Bangkok’s rising tide: This week in my locality.

*Quick Flood Blog no.2* 

4 November 2011: Children enjoy the pool created by the flooded riverside walkway in Santichaiprakarn park on the banks of the Chao Phraya River. 

Anxiety has been running high over the last few weeks as the Bangkok CBD braces for the arrival of flood water, marking an unthinkable state of affairs only a couple of weeks ago.

In a boon to myself and those residents who have stayed in Bangkok, the traffic congestion in the city is now marginal as neighbouring towns to the north such as Kanchanaburi and Pattaya to the south-east of Bangkok, have become bolt holes for the majority of the populace.

Since I last wrote, my street has dried out completely and for now, it seems like everything is back to normal (I must stress this report covers my immediate locality – my hopes for relief from the flood go out to the many people who have lived with this crisis for months now).

Another high tide and we will probably see scenes similar to the previous blog.

Water from the Chao Phraya River leaks into a small low-lying channel near the park only a few metres wide (flooding a small business in the process) but has the power to completely swamp the road within an hour.

More images from recent weeks…

27 October 2011 (below): Seating area on the riverside walk, Chao Phraya River.

27 October 2011 (below): Cement walls erected overnight become canvasses for local artists to brighten up the gloom of imminent floods. Rising water has enabled some rather large crocodiles to escape their enclosures in the farms further north and inspired the wall art no doubt, together with turtles, sharks and octopus. Sponge Bob also makes an appearance.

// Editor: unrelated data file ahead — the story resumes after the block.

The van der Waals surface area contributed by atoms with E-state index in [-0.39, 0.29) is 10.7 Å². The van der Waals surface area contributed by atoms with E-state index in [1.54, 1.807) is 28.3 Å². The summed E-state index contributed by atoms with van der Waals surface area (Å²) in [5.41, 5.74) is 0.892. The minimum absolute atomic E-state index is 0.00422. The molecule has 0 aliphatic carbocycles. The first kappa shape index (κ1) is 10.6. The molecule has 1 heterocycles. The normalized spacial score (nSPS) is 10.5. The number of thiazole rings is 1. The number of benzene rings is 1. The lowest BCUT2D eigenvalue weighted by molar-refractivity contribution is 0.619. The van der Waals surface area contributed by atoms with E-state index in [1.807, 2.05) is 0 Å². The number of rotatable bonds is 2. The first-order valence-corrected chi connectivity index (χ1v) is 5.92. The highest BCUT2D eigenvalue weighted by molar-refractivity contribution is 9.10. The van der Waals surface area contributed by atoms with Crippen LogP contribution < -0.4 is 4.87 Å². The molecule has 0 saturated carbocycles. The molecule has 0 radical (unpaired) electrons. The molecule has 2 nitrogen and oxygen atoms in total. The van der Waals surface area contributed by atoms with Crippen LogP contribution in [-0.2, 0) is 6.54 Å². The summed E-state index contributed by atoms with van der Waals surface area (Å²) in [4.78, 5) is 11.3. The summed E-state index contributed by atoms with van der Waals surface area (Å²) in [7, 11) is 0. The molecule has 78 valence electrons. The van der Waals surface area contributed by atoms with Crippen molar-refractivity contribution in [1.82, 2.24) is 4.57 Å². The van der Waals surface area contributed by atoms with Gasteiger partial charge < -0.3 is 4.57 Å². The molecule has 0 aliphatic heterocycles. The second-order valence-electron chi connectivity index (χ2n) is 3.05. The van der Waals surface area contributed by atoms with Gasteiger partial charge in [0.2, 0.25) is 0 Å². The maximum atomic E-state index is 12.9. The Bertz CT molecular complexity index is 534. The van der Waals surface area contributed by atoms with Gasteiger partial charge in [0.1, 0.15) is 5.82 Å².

15 October 2011 (below): Water from the Chao Phraya River reached the second step of the riverside walkway. The steps are now completely submersed as you see in the first picture.

*Some statistics from the Government FROC (Flood Relief Operations Command):
Flooding has displaced over 700,000 households in 25 provinces which accounts for more than two million people (including FROC itself ironically enough, as their base at the domestic airport of Don Mueang was also washed out a couple of weeks ago). 437 have died to date. It’s looking like early next year before Bangkok flood waters will have subsided and the clean up can begin. Its five months since the first provinces in the far north were hit by the flood.

*Source: Bangkok Post, November 4 2011

© Warren Field 2011


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